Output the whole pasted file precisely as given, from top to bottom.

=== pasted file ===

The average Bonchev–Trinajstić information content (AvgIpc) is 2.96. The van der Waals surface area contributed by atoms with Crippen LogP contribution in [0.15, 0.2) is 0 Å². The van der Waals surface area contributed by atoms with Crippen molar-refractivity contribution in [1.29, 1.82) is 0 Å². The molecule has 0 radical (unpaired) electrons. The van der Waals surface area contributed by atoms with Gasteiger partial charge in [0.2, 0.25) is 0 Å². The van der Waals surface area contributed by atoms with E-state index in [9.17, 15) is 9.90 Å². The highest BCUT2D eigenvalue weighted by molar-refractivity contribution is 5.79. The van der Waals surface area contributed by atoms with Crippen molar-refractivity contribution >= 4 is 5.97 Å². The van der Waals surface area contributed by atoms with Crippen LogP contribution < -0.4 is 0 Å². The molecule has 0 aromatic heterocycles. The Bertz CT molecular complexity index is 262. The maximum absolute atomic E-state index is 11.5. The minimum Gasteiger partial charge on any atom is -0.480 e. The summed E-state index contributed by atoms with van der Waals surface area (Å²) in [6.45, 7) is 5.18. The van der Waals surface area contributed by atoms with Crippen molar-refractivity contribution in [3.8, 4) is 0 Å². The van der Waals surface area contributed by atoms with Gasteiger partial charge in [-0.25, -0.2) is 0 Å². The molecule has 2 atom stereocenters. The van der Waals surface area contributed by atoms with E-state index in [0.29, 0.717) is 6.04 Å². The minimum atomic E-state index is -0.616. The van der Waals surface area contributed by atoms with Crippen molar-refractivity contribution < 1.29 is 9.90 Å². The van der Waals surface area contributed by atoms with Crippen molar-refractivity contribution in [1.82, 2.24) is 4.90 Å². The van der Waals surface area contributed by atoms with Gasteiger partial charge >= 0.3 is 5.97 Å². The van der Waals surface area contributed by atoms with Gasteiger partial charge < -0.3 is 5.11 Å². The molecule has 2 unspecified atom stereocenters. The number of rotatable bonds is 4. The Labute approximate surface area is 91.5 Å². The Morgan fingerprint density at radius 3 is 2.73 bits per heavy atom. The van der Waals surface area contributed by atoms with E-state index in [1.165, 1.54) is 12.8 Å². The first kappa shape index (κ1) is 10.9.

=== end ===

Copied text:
The average Bonchev–Trinajstić information content (AvgIpc) is 2.96. The van der Waals surface area contributed by atoms with Crippen LogP contribution in [0.15, 0.2) is 0 Å². The van der Waals surface area contributed by atoms with Crippen molar-refractivity contribution in [1.29, 1.82) is 0 Å². The molecule has 0 radical (unpaired) electrons. The van der Waals surface area contributed by atoms with Gasteiger partial charge in [0.2, 0.25) is 0 Å². The van der Waals surface area contributed by atoms with E-state index in [9.17, 15) is 9.90 Å². The highest BCUT2D eigenvalue weighted by molar-refractivity contribution is 5.79. The van der Waals surface area contributed by atoms with Crippen molar-refractivity contribution >= 4 is 5.97 Å². The van der Waals surface area contributed by atoms with Crippen LogP contribution < -0.4 is 0 Å². The molecule has 0 aromatic heterocycles. The Bertz CT molecular complexity index is 262. The maximum absolute atomic E-state index is 11.5. The minimum Gasteiger partial charge on any atom is -0.480 e. The summed E-state index contributed by atoms with van der Waals surface area (Å²) in [6.45, 7) is 5.18. The van der Waals surface area contributed by atoms with Crippen molar-refractivity contribution in [3.8, 4) is 0 Å². The van der Waals surface area contributed by atoms with Gasteiger partial charge in [-0.25, -0.2) is 0 Å². The molecule has 2 atom stereocenters. The van der Waals surface area contributed by atoms with E-state index in [0.29, 0.717) is 6.04 Å². The minimum atomic E-state index is -0.616. The van der Waals surface area contributed by atoms with Crippen molar-refractivity contribution < 1.29 is 9.90 Å². The van der Waals surface area contributed by atoms with Crippen molar-refractivity contribution in [1.82, 2.24) is 4.90 Å². The van der Waals surface area contributed by atoms with Gasteiger partial charge >= 0.3 is 5.97 Å². The van der Waals surface area contributed by atoms with Gasteiger partial charge < -0.3 is 5.11 Å². The molecule has 2 unspecified atom stereocenters. The number of rotatable bonds is 4. The Labute approximate surface area is 91.5 Å². The Morgan fingerprint density at radius 3 is 2.73 bits per heavy atom. The van der Waals surface area contributed by atoms with E-state index in [1.165, 1.54) is 12.8 Å². The first kappa shape index (κ1) is 10.9.